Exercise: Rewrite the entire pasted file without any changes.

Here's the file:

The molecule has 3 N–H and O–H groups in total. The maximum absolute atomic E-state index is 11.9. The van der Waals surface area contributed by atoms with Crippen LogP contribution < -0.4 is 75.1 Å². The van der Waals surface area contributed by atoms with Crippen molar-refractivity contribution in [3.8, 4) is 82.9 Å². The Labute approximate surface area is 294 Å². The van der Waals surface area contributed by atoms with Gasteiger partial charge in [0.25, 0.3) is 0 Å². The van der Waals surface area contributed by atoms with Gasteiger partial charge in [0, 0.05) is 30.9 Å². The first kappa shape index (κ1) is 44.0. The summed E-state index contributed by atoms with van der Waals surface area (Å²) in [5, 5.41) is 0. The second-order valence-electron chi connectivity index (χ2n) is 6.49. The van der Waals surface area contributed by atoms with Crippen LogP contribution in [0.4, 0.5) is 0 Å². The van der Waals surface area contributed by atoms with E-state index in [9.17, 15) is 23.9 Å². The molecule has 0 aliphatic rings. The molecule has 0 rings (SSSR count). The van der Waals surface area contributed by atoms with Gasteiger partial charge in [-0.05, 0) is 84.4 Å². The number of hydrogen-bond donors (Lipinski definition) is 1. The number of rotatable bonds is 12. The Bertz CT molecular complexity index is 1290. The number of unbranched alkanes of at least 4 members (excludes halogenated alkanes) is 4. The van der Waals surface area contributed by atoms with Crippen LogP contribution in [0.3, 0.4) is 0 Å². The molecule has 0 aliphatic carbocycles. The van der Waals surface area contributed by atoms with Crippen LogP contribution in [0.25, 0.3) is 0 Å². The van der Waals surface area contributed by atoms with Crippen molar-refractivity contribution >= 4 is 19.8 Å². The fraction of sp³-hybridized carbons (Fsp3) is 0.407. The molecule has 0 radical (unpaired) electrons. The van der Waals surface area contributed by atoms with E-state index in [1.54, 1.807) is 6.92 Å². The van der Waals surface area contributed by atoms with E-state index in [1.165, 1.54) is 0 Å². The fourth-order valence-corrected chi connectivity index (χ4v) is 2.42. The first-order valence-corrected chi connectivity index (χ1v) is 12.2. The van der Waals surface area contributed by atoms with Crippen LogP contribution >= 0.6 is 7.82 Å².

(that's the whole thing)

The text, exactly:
The molecule has 3 N–H and O–H groups in total. The maximum absolute atomic E-state index is 11.9. The van der Waals surface area contributed by atoms with Crippen LogP contribution < -0.4 is 75.1 Å². The van der Waals surface area contributed by atoms with Crippen molar-refractivity contribution in [3.8, 4) is 82.9 Å². The Labute approximate surface area is 294 Å². The van der Waals surface area contributed by atoms with Gasteiger partial charge in [0.25, 0.3) is 0 Å². The van der Waals surface area contributed by atoms with Gasteiger partial charge in [0, 0.05) is 30.9 Å². The first kappa shape index (κ1) is 44.0. The summed E-state index contributed by atoms with van der Waals surface area (Å²) in [5, 5.41) is 0. The second-order valence-electron chi connectivity index (χ2n) is 6.49. The van der Waals surface area contributed by atoms with Crippen LogP contribution in [0.4, 0.5) is 0 Å². The van der Waals surface area contributed by atoms with E-state index in [9.17, 15) is 23.9 Å². The molecule has 0 aliphatic rings. The molecule has 0 rings (SSSR count). The van der Waals surface area contributed by atoms with Gasteiger partial charge in [-0.05, 0) is 84.4 Å². The number of hydrogen-bond donors (Lipinski definition) is 1. The number of rotatable bonds is 12. The Bertz CT molecular complexity index is 1290. The number of unbranched alkanes of at least 4 members (excludes halogenated alkanes) is 4. The van der Waals surface area contributed by atoms with Crippen LogP contribution in [0.3, 0.4) is 0 Å². The molecule has 0 aliphatic carbocycles. The van der Waals surface area contributed by atoms with Crippen LogP contribution in [0.25, 0.3) is 0 Å². The van der Waals surface area contributed by atoms with Crippen molar-refractivity contribution >= 4 is 19.8 Å². The fraction of sp³-hybridized carbons (Fsp3) is 0.407. The molecule has 0 radical (unpaired) electrons. The van der Waals surface area contributed by atoms with E-state index in [1.54, 1.807) is 6.92 Å². The van der Waals surface area contributed by atoms with E-state index in [1.165, 1.54) is 0 Å². The fourth-order valence-corrected chi connectivity index (χ4v) is 2.42. The first-order valence-corrected chi connectivity index (χ1v) is 12.2. The van der Waals surface area contributed by atoms with Crippen LogP contribution >= 0.6 is 7.82 Å².